Founded over 100 years ago, Bright Dairy is listed on the Shanghai Stock Exchange with portfolios in yogurts, milk, on top of probiotics.
Speaking to NutraIngredients-Asia, Dr Liu Zhen Min, head of Bright Dairy Research Institute said the R&D direction was in line with the company’s mission on disease prevention via the consumption of functional foods and beverages.
“We will place more attention on disease prevention. Fermented milk can evolve from providing basic nutrition to offering functional benefits.
“Functional fermented milk can also bring about industry structural upgrades. This is also beneficial to a strong and better-quality dairy industry and promote high quality developments in the industry,” Dr Liu said.
Currently, the company's probiotics products include the room temperature yogurt drink branded “Momchilovtsi”. It was named after a Bulgarian town where the strain used in the product - Lactobacillus delbrueckii subsp. Bulgaricus L99 - was isolated.
Asked the upcoming plans, Prof Liu said there could be new functional yogurt for regulating blood lipids, weight control, and even those for regulating mood and improving memory.
In fact, a patent has been filed on the firm’s proprietary probiotic strain Lactobacillus plantarum ST-III for regulating blood lipids.
At present, this strain is also used in the firm’s yogurt “Chang You” – a product which also claims to modulate the gut microbiome.
Another patent has also been filed on its proprietary strain Lactobacillus casei LC2W for regulating high blood pressure. The strain is used in the yogurt drink branded “JCAN”.
Aside from analysing the functional uses, the firm will also find out the potential health benefits of new bacteria genus beyond the commonly known ones such as lactobacillus and bifidobacterial.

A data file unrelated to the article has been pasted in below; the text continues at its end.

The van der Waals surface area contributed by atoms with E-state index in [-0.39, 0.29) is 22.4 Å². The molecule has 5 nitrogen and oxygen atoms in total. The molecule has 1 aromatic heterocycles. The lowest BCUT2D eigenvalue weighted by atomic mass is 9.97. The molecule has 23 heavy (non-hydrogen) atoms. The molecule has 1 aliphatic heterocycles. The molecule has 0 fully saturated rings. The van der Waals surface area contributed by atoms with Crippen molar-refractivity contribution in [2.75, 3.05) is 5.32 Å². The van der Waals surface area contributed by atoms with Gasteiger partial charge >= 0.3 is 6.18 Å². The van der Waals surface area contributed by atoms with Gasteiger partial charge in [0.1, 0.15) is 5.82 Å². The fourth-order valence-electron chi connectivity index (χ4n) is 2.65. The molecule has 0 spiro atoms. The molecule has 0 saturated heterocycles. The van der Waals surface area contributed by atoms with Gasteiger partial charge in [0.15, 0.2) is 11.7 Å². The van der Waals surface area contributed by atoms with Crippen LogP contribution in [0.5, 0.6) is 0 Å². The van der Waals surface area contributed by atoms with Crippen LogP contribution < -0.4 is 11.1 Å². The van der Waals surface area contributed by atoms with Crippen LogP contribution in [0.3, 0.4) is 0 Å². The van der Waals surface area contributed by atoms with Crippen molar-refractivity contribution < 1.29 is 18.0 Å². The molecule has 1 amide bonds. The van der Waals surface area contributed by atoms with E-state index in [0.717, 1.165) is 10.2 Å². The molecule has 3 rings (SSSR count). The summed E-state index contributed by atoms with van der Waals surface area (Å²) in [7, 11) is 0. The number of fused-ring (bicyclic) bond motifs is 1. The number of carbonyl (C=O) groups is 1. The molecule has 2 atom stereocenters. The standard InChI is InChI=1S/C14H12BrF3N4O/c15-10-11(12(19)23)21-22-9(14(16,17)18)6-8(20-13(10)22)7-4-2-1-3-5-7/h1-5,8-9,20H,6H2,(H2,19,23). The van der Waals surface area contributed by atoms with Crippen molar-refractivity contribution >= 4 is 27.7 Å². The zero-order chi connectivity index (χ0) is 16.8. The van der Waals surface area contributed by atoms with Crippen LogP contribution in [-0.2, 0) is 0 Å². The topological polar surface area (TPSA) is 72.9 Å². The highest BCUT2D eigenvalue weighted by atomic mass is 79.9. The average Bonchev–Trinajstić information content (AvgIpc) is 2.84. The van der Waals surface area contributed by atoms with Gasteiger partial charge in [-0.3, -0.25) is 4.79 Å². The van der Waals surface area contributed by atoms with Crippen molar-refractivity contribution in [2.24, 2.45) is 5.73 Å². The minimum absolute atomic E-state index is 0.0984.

In fact, the company currently owns a lactic acid bacteria strain resource library which has collected over 5,400 strains since the project started in 2011.
The strains are collected from major dairy producing regions in China, such as Xinjiang and Tibet.
“The shepherds will collect milk to make their own cultural products and this is a readily available pool of bacteria strains that are potentially good for health.
“Bright Dairy plans to visit Xinjiang, Tibet, and Inner Mongolia every year to collect lactic acid bacteria resources and expand this resource library,” Prof Liu said, adding that other regions such as Sichuan with its fermented vegetables was another area that could be explored.
With the strains collected, the next step is to identify the characteristics of the strains via genome sequencing, molecule and phenotype analysis.
Following which, the research will look at whether the strains exhibit functional properties via in-vitro and animal experiments.
“[We will also assess whether] when the strains are used in dairy production, do they have a high lactic acid yield. Also, whether can they produce good metabolites, such as exopolysaccharides, as well as whether they exhibit good sensory characteristics,” he said.
Newer technologies such as metagenomics, microbiomics will also be harnessed during the research process.
“We will continuously study these strains and use new scientific technologies to increase the live bacteria count for a higher bioavailability, [as well as] taking into consideration consumers’ needs, market response to develop more yogurt products,” he said.
Human clinical trials on the products would also be conducted to validate the strains’ functionality.
Based on the concept of “food is medicine”, the firm has plans to incorporate health ingredients commonly used in Chinese cuisine into probiotics.
Prof Liu revealed that potential candidates included goji berries and Chinese red dates, and these could be added into fermented milk.
About two months back, the firm signed a strategic cooperation with Shanghai Pharma with the goal of developing new probiotic products. The products will be centred on dairy applications and are expected to hit the shelves next year.
In terms of dosage format, product development will be centred on dairy products, such as fermented milk and yogurt, as well as stick sachets.
Prof Liu said that dairy was a good carrier of probiotics since it contained nutrients and was provided ease of consumption.
There are also plans to use freeze-dried technology to make probiotic in stick sachets.